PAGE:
Recycle: Soft Plastic

plasticPIN ITIs your home a soft plastic magnet? It doesn’t seem to matter how conscious I am about not using too much plastic, I find that it seems to weasel its way into our lives one way or another. Whether it be the plastic bag that the wet clothes come home from daycare in, or the plastic my bulk pantry purchases come in (even when I request paper, it’s not always possible and there are always compromises). We live in a regional town and some things we ‘need’ (let’s all be very real about needs in our western world and remember that most of the time they are truly just ‘wants’) we have to get shipped in from the city… and more often than not, it comes in plastic. It was last year some time that I was really made aware of how little of the soft plastics that we accumulate in our every day lives are actually recyclable. Over the course of last year I collected a fair amount of our accumulated soft plastic so that I could get an idea of how much our household actually creates for landfill. Whilst I try to use plastic bags that were often accidentally accumulated over and over again… it still didn’t make me feel good that at the end of it’s life, it was destined for nowhere other than landfill.

I’ve got friends doing plastic free months, and trying to create waste free households and it’s challenging. We’ve tried a few times and I found it frustrating how little of the pantry foods we buy couldn’t be bought unless wrapped in plastic. Community and eco-minded folks locally are working their butts off to create wholefood co-ops where locals can buy in bulk and we can choose our packaging (for the most part) but even there there is still *some* soft plastic involved. Even my Community Supported Agriculture food box, the veg comes wrapped in (only) only large plastic bag inside the reusable cooler box. I’ve got a friend weaving a rug out of plastic bags and others who carry jars with them everywhere like we do. It takes a lot of commitment in our plastic world to push back on the extreme plastic use (and more so misuse) that goes on around us every day.

I understand convenience. I understand being busy. I understand being stretched and pushed and pulled in every which way and I understand that

none of us can do it ALL. Yes. Sometimes you just have to buy that cheese wrapped in plastic because the local deli doesn’t sell it any other way. Sometimes it’s cheaper for me to buy prepackaged organic produce even if I don’t like to do it. Sometimes it’s just easier.

And I’d feel better about that. IF the plastic was at least destined to be recycled. Instead I walk along the beaches that circle our hometown and I see little bits of plastic… plastic that will never degrade. Plastic that is here to stay… and it’s disheartening. Are we destroying our world for the sake of convenience?

Then… I head about Red Group. Australian based recyclers who are turning soft plastic into awesome useful things.

In the world of Red Group takes the equivalent of 12,500 plastic bags and pieces of soft plastic packaging to make a park bench That’s 12,500 pieces of plastic that will never end up in landfill, on our beaches or in our waterways… You can check out the wesome things that the RED Group does by checking out their website or their facebook page.

This is not a sponsored post. I seriously dislike soft plastic. A friend of mine put me onto this six months ago and whilst I’ve never been a huge plastic user, I make conscious choices as often as I can to avoid bringing soft plastic into our home… and when we do… we make sure we recycle it appropriately… even if that means taking it to the city with us when we are on our way to visiting family and friends.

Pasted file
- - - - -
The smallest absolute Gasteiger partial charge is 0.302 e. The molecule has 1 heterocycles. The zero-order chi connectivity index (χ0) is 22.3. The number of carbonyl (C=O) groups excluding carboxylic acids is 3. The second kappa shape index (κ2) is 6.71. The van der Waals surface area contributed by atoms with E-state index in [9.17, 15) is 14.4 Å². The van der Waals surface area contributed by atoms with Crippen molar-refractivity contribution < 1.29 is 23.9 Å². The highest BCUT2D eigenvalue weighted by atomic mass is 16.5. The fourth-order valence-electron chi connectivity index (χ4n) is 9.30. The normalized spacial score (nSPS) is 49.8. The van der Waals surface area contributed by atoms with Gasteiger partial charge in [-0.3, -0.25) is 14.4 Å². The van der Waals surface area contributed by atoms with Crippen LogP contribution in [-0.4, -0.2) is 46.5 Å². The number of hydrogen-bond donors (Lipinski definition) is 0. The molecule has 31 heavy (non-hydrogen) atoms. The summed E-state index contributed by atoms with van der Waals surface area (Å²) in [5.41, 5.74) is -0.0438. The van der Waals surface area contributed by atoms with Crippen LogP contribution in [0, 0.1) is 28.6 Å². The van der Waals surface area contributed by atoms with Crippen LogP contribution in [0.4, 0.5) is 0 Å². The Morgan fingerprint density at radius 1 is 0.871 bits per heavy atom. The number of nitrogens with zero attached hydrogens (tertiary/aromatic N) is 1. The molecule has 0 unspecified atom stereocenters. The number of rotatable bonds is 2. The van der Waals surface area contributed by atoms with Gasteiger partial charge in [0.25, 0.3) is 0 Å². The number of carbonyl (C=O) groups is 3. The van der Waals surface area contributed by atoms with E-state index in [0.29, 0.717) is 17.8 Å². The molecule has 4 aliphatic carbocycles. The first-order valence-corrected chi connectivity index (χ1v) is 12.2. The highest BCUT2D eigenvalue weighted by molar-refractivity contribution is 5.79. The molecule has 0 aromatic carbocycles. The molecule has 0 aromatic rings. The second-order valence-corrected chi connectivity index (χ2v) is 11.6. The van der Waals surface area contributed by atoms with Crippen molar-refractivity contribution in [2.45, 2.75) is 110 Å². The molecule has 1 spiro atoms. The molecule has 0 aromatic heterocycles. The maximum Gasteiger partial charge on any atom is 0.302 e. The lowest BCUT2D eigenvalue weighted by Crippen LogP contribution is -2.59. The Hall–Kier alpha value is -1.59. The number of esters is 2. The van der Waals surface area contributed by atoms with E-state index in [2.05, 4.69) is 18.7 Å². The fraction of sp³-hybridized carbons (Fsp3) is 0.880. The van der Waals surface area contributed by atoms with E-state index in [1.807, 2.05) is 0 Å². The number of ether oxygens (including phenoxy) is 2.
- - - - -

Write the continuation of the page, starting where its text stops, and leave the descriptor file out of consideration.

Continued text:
You can find out where your local Red Group recycling drop off point is here. With awesome recycling initiatives like this, there is really no


excuse for single use.

Reduce. Resuse. Recycle.


DSC_4954-8PIN IT


Similar Posts:

  • March 14, 2015 - 10:15 am

    Grace - I too try to limit the amount of plastic coming into our household. Im so glad that Redgroup has their specialty recycle bins at certain Coles shops. My recycling fanatic toddler actually discovered the bins 6 months back & is thrilled when we take our “special” recycling in once a week. Its amazing what they make out of plastic that would otherwise end up in landfill. Have you heard about “Terracycle”? Its a upcycling/recycling company that takes in things like old toothbrushes, thongs & even cigarette butts to turn them into inventive things that are actually practical. So inspiring!


  • March 15, 2015 - 12:41 am

    Life With The Crew - I try to use as little plastic as possible and sometimes it means just saying “no” to something that you want. But yes, when the rest of the world thinks plastic is okay, it is near impossible to eliminate it. Luckily we have several good recycling options in place in our community. And we have dogs that need walked every day, so we use plastic bags to pick up their poop.ReplyCancel

  • March 15, 2015 - 8:11 am

    Cat - this is awesome! I too was shocked by how much plastic couldn’t be put in the regular recycle bins but never got around to researching alternatives. Thanks for reading my mind!!ReplyCancel

  • March 16, 2015 - 3:19 am

    Kate - This is awesome! Thank you so much for putting me onto this .I’ve been concerned for a long time that the majority of my rubbish is soft plastic but that it’s so hard to avoid and yet I can’t recycle it here. Well now I can!!ReplyCancel

  • March 16, 2015 - 5:24 pm

    ALittaM - Can you recycle soft plastic in your country? Here plastic recycling is limited only to PET bottles and it kills me to throw soft plastic in the bin.ReplyCancel

Your email is never published or shared. Required fields are marked *